Blazons & Genealogy Notes
1) Nuremberg D’argent à l’agneau passant de sable Cimier l’agneau issant. English: Argent a lamb passant sable Crest: the lamb issuant.
2) Ratisbonne Parti au 1 de gueules au chien braque rampant d’argent colleté du même au 2 de sable à deux chevrons d’or Casque couronné Cimier le chien issant entre un vol l’aile dextre tranchée d’argent sur gueules l’aile senestre d’or à deux chevrons de sable Lambrequin conformes aux émaux du vol. English: Per pale 1st gules a pointer [dog] rampant argent collared of the same 2nd sable two chevrons or Crowned with a helmet Crest: the dog issuant between a pair of wings the wing to the dexter per bend argent over gules the wing to the sinister or with two chevrons sable Mantling: the same as the colours of the shield.
3) Biberach (Wurtemberg) D’or à l’ours naissant de sable Casque couronné Cimier l’ours issant. English: Or a bear naissant [like issuant but more of the body] sable Crowned with a helmet Crest: the bear issuant.
4) Ile-de-France D’or au chien braque de sable. English: Or a pointer [dog] sable.
5) d’Arrenberg – Suisse D’or à l’ours naissant de sable Cimier l’ours issant mouv d’un vol à l’antique d’or. English: Or a bear naissant [like issuant but more of the body] sable Crest: the bear issuant coming from an ancient pair of wings or.
6) de La Harteloire – Touraine D’or à deux fasces de sable acc de neuf merlettes du même rangées en orle. English: Or two bars sable surrounded by nine [female] blackbirds of the same arranged in orle.
7) Autriche – (Nob. de Hongrie, 3 juin 1741; barons autrichiens, 8 août 1867) De gueules au lion d’argent lampassé de gueules soutenu d’une terrasse de sinople tenant de sa patte dextre une épée d’argent garnie d’or et de sa senestre une croix latine d’or les bras dextre et senestre et le sommet pattés Casque couronné Cimier le lion issant Lambrequin à dextre d’argent et de gueules à senestre d’or et de gueules Tenants deux matelots habillés de pourpoints d’azur et de pantalons blancs et coiffés de chapeaux à larges bords de sable celui à dextre s’appuyant sur une hache d’abordage celui à senestre embrassant une rame mise en pal. English: Gules a lion argent langued gules upon a mount vert holding in its dexter paw a sword argent hilt and pommell or and in the sinister a latin cross or the dexter and the sinister arms and the top part pattee [curving outwards at the ends, see cross pattee] Crowned with a helmet Crest: the lion issuant Mantling: to the dexter argent and gules to the sinister or and gules Supporters: two sailors dressed in jerkins azure and trousers [pants] white wearing broad brimmed hats sable that to the dexter leaning on an attacking axe [battle axe?] that to the sinister embracing [holding tightly] an oar in pale.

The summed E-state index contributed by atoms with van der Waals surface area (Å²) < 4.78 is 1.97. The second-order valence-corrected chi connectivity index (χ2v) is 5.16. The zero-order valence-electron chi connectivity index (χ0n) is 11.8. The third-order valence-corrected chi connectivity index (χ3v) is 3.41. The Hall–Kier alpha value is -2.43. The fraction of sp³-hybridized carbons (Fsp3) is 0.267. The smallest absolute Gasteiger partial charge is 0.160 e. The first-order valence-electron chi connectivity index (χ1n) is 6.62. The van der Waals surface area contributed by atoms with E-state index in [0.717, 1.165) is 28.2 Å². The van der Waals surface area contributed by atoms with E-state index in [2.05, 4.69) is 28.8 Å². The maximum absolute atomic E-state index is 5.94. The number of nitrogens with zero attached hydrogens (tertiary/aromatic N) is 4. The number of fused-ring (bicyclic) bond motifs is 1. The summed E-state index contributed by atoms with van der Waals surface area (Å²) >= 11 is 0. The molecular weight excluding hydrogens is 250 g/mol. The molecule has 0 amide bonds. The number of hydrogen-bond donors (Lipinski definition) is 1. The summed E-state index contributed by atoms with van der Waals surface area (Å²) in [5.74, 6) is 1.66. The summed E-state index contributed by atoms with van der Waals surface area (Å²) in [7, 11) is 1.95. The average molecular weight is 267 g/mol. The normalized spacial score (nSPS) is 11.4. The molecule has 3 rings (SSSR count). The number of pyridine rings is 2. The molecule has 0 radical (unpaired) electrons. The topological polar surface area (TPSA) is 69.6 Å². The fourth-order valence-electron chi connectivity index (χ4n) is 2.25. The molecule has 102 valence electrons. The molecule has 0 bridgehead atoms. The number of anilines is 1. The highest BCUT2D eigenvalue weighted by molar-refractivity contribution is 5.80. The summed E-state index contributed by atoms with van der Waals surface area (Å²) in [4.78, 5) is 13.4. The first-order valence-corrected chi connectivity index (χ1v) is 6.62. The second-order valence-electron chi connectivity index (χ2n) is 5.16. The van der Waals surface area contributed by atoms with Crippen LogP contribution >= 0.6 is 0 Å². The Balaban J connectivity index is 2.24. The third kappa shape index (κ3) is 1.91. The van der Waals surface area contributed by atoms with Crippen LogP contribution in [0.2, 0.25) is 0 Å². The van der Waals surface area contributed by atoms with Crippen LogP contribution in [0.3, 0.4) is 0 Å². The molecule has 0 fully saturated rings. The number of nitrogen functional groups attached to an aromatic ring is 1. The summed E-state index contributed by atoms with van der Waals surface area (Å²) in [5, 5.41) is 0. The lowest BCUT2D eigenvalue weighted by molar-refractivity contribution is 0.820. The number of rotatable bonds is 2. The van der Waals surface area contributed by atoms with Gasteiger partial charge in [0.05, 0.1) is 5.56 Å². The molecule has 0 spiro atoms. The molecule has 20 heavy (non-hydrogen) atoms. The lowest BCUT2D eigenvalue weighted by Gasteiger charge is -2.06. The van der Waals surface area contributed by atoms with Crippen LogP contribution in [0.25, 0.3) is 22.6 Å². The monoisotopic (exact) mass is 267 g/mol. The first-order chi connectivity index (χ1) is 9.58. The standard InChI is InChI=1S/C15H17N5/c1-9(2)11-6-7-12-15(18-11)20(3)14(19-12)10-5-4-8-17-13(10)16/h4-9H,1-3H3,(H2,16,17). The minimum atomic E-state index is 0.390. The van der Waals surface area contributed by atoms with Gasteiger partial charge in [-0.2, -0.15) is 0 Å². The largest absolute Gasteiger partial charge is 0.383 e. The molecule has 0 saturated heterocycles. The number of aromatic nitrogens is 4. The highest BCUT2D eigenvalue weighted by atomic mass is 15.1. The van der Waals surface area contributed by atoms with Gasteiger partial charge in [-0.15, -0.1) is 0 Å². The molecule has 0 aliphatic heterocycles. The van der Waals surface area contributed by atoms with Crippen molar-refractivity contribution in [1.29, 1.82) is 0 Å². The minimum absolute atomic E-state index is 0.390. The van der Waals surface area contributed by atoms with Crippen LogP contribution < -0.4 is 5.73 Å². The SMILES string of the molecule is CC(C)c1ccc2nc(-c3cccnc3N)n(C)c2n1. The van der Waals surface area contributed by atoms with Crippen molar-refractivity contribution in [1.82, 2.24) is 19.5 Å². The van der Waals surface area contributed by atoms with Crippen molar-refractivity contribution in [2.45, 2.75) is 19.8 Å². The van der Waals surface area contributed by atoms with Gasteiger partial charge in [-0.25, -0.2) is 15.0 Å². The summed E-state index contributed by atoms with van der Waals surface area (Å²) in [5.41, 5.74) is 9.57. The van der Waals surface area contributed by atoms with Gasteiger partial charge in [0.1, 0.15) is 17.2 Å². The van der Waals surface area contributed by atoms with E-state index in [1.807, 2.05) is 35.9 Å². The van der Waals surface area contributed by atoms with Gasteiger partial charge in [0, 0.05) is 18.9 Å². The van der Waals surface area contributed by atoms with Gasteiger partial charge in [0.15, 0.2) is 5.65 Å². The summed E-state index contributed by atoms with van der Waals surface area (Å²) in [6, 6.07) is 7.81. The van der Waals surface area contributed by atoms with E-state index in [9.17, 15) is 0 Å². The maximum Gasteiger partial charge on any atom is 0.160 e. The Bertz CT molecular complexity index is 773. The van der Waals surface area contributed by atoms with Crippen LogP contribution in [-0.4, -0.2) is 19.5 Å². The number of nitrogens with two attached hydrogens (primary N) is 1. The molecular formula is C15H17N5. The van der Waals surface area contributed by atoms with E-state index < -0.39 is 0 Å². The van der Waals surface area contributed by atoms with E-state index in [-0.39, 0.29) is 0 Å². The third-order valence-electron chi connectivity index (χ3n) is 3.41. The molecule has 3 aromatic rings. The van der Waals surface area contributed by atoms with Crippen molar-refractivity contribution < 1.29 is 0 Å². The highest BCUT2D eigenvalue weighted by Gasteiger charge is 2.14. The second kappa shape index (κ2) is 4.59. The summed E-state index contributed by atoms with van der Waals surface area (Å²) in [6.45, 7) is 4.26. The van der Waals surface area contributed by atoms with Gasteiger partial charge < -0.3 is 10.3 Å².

8) Allemagne Parti au 1 de gueules au lion d’argent au 2 d’or à deux chevrons de sable Casque couronné Cimier une tête et col de chien braque d’argent colletée et bouclé d’or entre un vol l’aile dextre coupée d’argent sur gueules l’aile senestre aux armes du 2 Lambrequin à dextre d’argent et de gueules à senestre d’or et de sable. English: Per pale 1st gules a lion argent 2nd or two chevrons sable Crowned with a helmet Crest: the head and shoulders of a pointer [dog] argent collared and buckled or between a pair of wings the wing to the dexter per fess argent over gules the wing to the sinister with the arms of the 2nd Mantling: to the dexter argent and gules to the sinister or and sable.